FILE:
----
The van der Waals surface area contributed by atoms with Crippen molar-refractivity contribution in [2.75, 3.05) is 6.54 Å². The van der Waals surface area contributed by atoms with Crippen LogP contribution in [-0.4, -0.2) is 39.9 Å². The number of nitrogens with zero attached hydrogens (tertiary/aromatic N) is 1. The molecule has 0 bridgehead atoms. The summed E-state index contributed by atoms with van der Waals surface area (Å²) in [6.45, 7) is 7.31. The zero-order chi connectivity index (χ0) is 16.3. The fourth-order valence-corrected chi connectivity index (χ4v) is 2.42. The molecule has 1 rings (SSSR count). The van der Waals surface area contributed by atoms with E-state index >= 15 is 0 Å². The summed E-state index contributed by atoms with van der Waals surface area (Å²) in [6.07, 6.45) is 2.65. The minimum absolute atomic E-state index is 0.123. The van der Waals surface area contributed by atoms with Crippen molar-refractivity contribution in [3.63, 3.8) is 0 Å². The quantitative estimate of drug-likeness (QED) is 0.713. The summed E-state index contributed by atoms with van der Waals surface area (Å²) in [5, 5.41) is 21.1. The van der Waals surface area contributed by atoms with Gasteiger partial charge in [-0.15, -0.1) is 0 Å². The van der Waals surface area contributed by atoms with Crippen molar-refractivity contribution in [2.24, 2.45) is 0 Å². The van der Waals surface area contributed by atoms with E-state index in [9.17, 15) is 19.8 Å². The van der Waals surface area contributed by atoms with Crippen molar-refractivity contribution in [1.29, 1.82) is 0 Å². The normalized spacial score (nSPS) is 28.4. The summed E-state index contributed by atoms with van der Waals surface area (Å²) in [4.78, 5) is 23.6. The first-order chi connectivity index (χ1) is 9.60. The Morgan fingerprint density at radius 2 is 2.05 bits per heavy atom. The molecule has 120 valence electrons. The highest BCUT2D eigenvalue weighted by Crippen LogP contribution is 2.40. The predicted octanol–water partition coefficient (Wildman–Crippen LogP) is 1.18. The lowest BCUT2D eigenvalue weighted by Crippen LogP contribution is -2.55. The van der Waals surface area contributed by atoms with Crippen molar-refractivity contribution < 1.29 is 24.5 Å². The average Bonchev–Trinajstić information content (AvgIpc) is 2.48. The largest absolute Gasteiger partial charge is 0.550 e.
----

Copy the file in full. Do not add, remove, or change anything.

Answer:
The van der Waals surface area contributed by atoms with Crippen molar-refractivity contribution in [2.75, 3.05) is 6.54 Å². The van der Waals surface area contributed by atoms with Crippen LogP contribution in [-0.4, -0.2) is 39.9 Å². The number of nitrogens with zero attached hydrogens (tertiary/aromatic N) is 1. The molecule has 0 bridgehead atoms. The summed E-state index contributed by atoms with van der Waals surface area (Å²) in [6.45, 7) is 7.31. The zero-order chi connectivity index (χ0) is 16.3. The fourth-order valence-corrected chi connectivity index (χ4v) is 2.42. The molecule has 1 rings (SSSR count). The van der Waals surface area contributed by atoms with E-state index >= 15 is 0 Å². The summed E-state index contributed by atoms with van der Waals surface area (Å²) in [6.07, 6.45) is 2.65. The minimum absolute atomic E-state index is 0.123. The van der Waals surface area contributed by atoms with Crippen molar-refractivity contribution in [3.63, 3.8) is 0 Å². The quantitative estimate of drug-likeness (QED) is 0.713. The summed E-state index contributed by atoms with van der Waals surface area (Å²) in [5, 5.41) is 21.1. The van der Waals surface area contributed by atoms with Gasteiger partial charge in [-0.15, -0.1) is 0 Å². The van der Waals surface area contributed by atoms with Crippen molar-refractivity contribution in [2.24, 2.45) is 0 Å². The van der Waals surface area contributed by atoms with E-state index in [9.17, 15) is 19.8 Å². The van der Waals surface area contributed by atoms with Crippen molar-refractivity contribution in [1.29, 1.82) is 0 Å². The normalized spacial score (nSPS) is 28.4. The summed E-state index contributed by atoms with van der Waals surface area (Å²) in [4.78, 5) is 23.6. The first-order chi connectivity index (χ1) is 9.60. The Morgan fingerprint density at radius 2 is 2.05 bits per heavy atom. The molecule has 120 valence electrons. The highest BCUT2D eigenvalue weighted by Crippen LogP contribution is 2.40. The predicted octanol–water partition coefficient (Wildman–Crippen LogP) is 1.18. The lowest BCUT2D eigenvalue weighted by Crippen LogP contribution is -2.55. The van der Waals surface area contributed by atoms with Crippen molar-refractivity contribution < 1.29 is 24.5 Å². The average Bonchev–Trinajstić information content (AvgIpc) is 2.48. The largest absolute Gasteiger partial charge is 0.550 e.